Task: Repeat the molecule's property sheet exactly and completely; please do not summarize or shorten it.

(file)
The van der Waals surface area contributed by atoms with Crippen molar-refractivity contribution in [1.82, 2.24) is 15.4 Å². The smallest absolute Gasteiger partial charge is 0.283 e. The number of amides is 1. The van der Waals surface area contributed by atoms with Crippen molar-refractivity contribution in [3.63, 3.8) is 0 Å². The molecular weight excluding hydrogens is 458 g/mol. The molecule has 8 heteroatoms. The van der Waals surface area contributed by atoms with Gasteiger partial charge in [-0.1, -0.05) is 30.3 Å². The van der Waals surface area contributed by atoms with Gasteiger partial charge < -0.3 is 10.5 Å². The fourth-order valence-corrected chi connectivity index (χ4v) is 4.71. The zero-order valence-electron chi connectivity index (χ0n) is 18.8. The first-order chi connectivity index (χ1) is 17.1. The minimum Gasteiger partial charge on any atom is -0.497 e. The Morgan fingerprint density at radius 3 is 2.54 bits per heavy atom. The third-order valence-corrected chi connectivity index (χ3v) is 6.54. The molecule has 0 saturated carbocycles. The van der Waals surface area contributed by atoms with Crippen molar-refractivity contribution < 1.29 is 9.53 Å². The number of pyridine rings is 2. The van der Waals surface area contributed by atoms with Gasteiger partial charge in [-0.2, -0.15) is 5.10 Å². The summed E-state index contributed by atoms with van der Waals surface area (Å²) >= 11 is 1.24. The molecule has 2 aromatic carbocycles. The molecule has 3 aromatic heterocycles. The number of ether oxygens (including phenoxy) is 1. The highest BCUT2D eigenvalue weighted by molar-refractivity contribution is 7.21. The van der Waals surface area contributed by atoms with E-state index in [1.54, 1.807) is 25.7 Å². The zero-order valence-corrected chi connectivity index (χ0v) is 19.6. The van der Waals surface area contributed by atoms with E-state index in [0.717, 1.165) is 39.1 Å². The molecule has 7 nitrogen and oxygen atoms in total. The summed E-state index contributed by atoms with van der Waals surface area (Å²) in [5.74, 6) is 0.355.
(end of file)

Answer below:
The van der Waals surface area contributed by atoms with Crippen molar-refractivity contribution in [1.82, 2.24) is 15.4 Å². The smallest absolute Gasteiger partial charge is 0.283 e. The number of amides is 1. The van der Waals surface area contributed by atoms with Crippen molar-refractivity contribution in [3.63, 3.8) is 0 Å². The molecular weight excluding hydrogens is 458 g/mol. The molecule has 8 heteroatoms. The van der Waals surface area contributed by atoms with Gasteiger partial charge in [-0.1, -0.05) is 30.3 Å². The van der Waals surface area contributed by atoms with Gasteiger partial charge < -0.3 is 10.5 Å². The fourth-order valence-corrected chi connectivity index (χ4v) is 4.71. The zero-order valence-electron chi connectivity index (χ0n) is 18.8. The first-order chi connectivity index (χ1) is 17.1. The minimum Gasteiger partial charge on any atom is -0.497 e. The Morgan fingerprint density at radius 3 is 2.54 bits per heavy atom. The third-order valence-corrected chi connectivity index (χ3v) is 6.54. The molecule has 0 saturated carbocycles. The van der Waals surface area contributed by atoms with Crippen molar-refractivity contribution < 1.29 is 9.53 Å². The number of pyridine rings is 2. The van der Waals surface area contributed by atoms with Gasteiger partial charge in [-0.2, -0.15) is 5.10 Å². The summed E-state index contributed by atoms with van der Waals surface area (Å²) >= 11 is 1.24. The molecule has 2 aromatic carbocycles. The molecule has 3 aromatic heterocycles. The number of ether oxygens (including phenoxy) is 1. The highest BCUT2D eigenvalue weighted by molar-refractivity contribution is 7.21. The van der Waals surface area contributed by atoms with E-state index in [1.54, 1.807) is 25.7 Å². The zero-order valence-corrected chi connectivity index (χ0v) is 19.6. The van der Waals surface area contributed by atoms with E-state index in [0.717, 1.165) is 39.1 Å². The molecule has 7 nitrogen and oxygen atoms in total. The summed E-state index contributed by atoms with van der Waals surface area (Å²) in [5.74, 6) is 0.355.